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Why Is My Dog Eating Grass & Throwing Up? 5 Common Reasons (Vet Answer)

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By Dr. Samantha Devine

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Dr. Samantha Devine

Veterinarian, DVM

The information is current and up-to-date in accordance with the latest veterinarian research.

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Yuck! Your dog comes in from outside and vomits grass all over your floor. They might be sick, and now you might be sick at the thought of cleaning it up. Why on earth is your dog eating grass, and do you need to worry about it?

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Why Do Dogs Eat Grass and Vomit Afterwards?

When your dog eats grass, the long strands of grass can irritate the stomach lining. The blades of grass can also make your dog gag. Both factors can stimulate your dog to vomit after eating grass.

In cases where your pup already has a bit of an upset stomach, eating the grass irritates the already irritated gastric mucosa, and your canine friend might vomit. Interestingly, there may be a difference between dogs that eat grass because they like the taste and those that eat out with an upset stomach. The ones that like the taste tend to eat and chew on the grass, while dogs with upset stomachs gobble down long strands with minimal chewing.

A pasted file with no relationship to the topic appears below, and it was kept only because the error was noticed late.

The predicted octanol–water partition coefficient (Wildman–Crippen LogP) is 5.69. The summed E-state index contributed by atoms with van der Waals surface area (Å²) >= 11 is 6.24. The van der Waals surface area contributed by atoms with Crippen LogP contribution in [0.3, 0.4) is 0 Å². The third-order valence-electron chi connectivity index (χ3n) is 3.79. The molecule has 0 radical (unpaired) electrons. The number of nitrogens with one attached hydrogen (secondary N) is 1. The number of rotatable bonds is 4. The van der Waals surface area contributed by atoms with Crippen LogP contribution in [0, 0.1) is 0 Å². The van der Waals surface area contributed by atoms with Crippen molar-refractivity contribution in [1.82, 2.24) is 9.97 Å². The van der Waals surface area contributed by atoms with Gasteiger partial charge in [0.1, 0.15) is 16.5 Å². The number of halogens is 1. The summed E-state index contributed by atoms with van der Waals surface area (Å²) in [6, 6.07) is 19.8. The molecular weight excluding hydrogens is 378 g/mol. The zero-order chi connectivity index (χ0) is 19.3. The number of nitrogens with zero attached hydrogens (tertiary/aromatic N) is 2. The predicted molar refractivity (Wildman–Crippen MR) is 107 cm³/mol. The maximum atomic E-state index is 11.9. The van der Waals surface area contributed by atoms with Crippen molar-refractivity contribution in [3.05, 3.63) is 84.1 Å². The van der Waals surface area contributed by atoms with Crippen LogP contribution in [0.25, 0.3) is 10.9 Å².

There are other reasons why your dog might vomit after eating grass. If you’ve ever tasted grass or even grass-flavored jelly beans, you know grass isn’t all that appetizing to munch on. The taste or texture could make your pup vomit.

A main thing to remember is that in studies of dogs eating grass, less than 25% of dogs vomited after ingesting grass. It’s much less common than we’re led to believe.

The 5 Reasons Dogs Eat Grass

If you’ve had dogs for any length of time, you might have noticed that sometimes they go outside and eat grass. Unfortunately, after some of these bouts, they vomit. Let’s explore some potential causes for your dog’s grass-eating.

1. Stomach Upset

We often associate vomiting with an upset stomach, and rightly so. Your dog could have digestive issues contributing to its need to eat grass. In many cases, veterinarians may not be able to tell if your dog is eating grass because it has an upset stomach or if it vomits secondary to eating grass.

If your dog constantly eats grass and vomits, your veterinarian might try a gastroprotection, such as omeprazole or famotidine, to help settle its stomach. They’ll likely run blood work and an intestinal fecal exam to check for underlying health issues.

It might seem like an odd thing to eat grass to settle its stomach, but it is believed there are two primary reasons why dogs eat grass with an upset stomach:

  • The grass may alter your dog’s stomach pH and alleviate gastric upset.
  • The fiber in the grass can help gut motility.
sick goldendoodle dog lying on a carpet
Image Credit: Brad K Covington, Shutterstock

2. Appealing Taste

As weird as it may seem, some dogs enjoy the taste of grass, even if they’re on high-quality commercial pet food. Does your dog seem attracted to one type of grass if your yard has different populations? Does your pup only go after tender blades in the spring? The answers to these questions could help you determine if your dog likes the taste of grass.

3. Instinct

There may be an instinctive link between dogs eating grass as a biological phenomenon. Researchers know that many wolves eat grass as part of their diet, with estimates ranging between 11% and 47% of wolves having grass in their stool.

Wolves eat almost all parts of their prey to help maintain a balanced diet. They also ingest the stomach contents of herbivores and consume grasses, which provide them with fiber to help keep a healthy gut.

Eating grass is also a way that dogs and wolves scavenge. This behavior is very natural and not necessarily anything to worry about.